Thursday, December 7, 2006

Transit Environmental Benefits and Investment Priorities

The Moving Beyond Congestion project's Strategic Regional Transportation Plan Situation Analysis Interim Report Summary (that's a mouthful!) makes some assertions about the environmental benefits of public transportation. The Report states that the annual emissions reductions attributable to public transit "are equivalent to those produced by 3 billion auto vehicle miles." (Pg. 6) It also states that "assuming an average fleet fuel efficiency of 20 miles per gallon, the gasoline savings due to the RTA system is 150 million gallons per year." (Pg. 7)

Let's assume that these assertions are accurate. They make some sense because while transit vehicles are larger and burn more fuel than private vehicles, they usually carry multiple passengers (Pace buses sometimes excepted!). The multiple occupancy nature of transit vehicles make them more energy efficient and less polluting on a per passenger mile basis.

The Report seems to be making the suggestion that because on a per passenger mile basis travel on transit is better for the environment than travel in private vehicles investing billions of additional dollars in public transit is one of the best ways to deliver more environmental benefits for the region. Not so fast. Before investing those billions of new dollars into public transit to achieve those benefits, we need to determine if that investment is the best and most efficient way to deliver environmental improvements to the region. Are there alternative strategies that will deliver equal or greater environmental benefits per unit of investment?

Transit's small market share means that only a massive increase in that market share and/or dramatic improvements in the energy efficiency and emissions of transit vehicles will yield a noticeable improvement in the area's air quality. According to IDOT's 2005 Travel Statistics the six counties making up Northeastern Illinois (Cook, Lake, McHenry, Kane, DuPage, Will) generated 59,842,303,000 vehicle miles travelled by road in 2005. (Table FC-4) Let's make a very conservative assumption that every one of the vehicles covering these miles were single occupancy vehicles. This assumption that no car carriers more than one person results in 59,842,303,000 passenger miles by auto in the region. According to the National Transit Database, during 2005 the transit system (including vans and paratransit) generated 3,757,774 passenger miles, 5.9% of the region's passenger miles.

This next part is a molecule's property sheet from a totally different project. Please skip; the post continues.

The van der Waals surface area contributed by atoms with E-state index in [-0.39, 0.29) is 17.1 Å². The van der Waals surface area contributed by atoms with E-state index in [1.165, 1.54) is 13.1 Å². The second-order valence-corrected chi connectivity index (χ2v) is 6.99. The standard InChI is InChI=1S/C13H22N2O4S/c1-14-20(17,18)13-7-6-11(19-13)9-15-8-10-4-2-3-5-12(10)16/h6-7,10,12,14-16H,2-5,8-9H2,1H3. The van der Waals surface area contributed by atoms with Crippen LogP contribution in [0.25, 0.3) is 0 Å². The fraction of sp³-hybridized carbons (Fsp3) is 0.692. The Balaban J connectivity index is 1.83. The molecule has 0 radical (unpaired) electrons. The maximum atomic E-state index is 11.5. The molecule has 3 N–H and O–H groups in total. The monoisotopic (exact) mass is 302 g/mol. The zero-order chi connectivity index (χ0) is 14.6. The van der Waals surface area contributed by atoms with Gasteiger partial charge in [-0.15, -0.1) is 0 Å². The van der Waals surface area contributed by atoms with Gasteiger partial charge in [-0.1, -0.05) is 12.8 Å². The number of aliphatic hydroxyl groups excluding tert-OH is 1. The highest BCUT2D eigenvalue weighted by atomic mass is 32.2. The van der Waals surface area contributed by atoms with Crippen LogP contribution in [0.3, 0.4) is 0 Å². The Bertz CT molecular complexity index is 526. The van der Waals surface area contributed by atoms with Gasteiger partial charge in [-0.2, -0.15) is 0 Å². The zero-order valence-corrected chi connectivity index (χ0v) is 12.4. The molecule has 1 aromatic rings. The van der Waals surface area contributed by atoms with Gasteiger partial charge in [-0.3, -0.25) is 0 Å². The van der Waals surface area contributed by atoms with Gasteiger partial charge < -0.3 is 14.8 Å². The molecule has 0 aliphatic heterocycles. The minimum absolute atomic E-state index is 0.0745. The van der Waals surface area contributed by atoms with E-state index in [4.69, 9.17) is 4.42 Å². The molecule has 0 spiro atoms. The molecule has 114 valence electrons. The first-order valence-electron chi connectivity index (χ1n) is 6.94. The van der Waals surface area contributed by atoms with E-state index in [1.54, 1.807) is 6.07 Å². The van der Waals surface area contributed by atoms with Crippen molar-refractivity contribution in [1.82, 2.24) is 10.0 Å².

The Report claims that the emissions savings from transit are equal to those produced by 3 billion auto vehicle miles. Three billion vehicle miles equals only 5% of total vehicle miles in the region. Let's assume that we want to generate another 3 billion vehicle miles worth of emissions reduction. If we look to transit to deliver these benefits we will need to to double the number of transit passenger miles, essentially doubling the size of the region's public transit system. This will take levels of capital investment and operating subsidies far larger than those sought by the Moving Beyond Congestion initiative.

Alternatively, we could generate 3 billion vehicle miles of emissions reduction by reducing emissions from private vehicles by only about 5% (i.e., 60 billion annual vehicle miles x 0.05 = 3 billion vehicle miles). Surely, through a combination of regulation (e.g., increase vehicle mileage requirements), incentives (e.g., tax credits for hybrid vehicles) and smart fleet management (e.g., shifting taxis and government vehicles to hybrids) it should be possible to achieve 3 billion vehicle miles of emissions reduction more feasibly and at less cost than by doubling the passenger miles on the public transit system.

The same analysis also goes for fuel economy. The Report claims that the RTA system saves 150 million gallons a fuel each year assuming 20 miles per gallon fuel efficiency level. To derive another 150 million gallons of fuel savings we can shift 3 billion passenger miles from private vehicles to the transit system, which means a near doubling of the size of the current transit system. Alternatively, we can improve the fuel efficiency of the private vehicle fleet by only 5 percent (150 million gallons ÷ 60 billion annual vehicle miles/20 miles per gallon = 150m/3b = 5%). Surely it is possible to raise overall fuel efficiency by 5 percent more feasibly and at less cost than by doubling passenger miles on the public transit system.

Public transit does deliver substantial environmental benefits. But if our goal is to maximize environmental benefits, then focusing scarce capital and operating dollars on public transit may not make as much sense as using those resources to improve the fuel efficiency and reduce the emissions from private vehicles, which account for almost 95 percent of the passenger miles in the region. Even small improvements in those areas will dwarf the environmental benefits obtained from an unprecedented doubling in the size of the public transit system.

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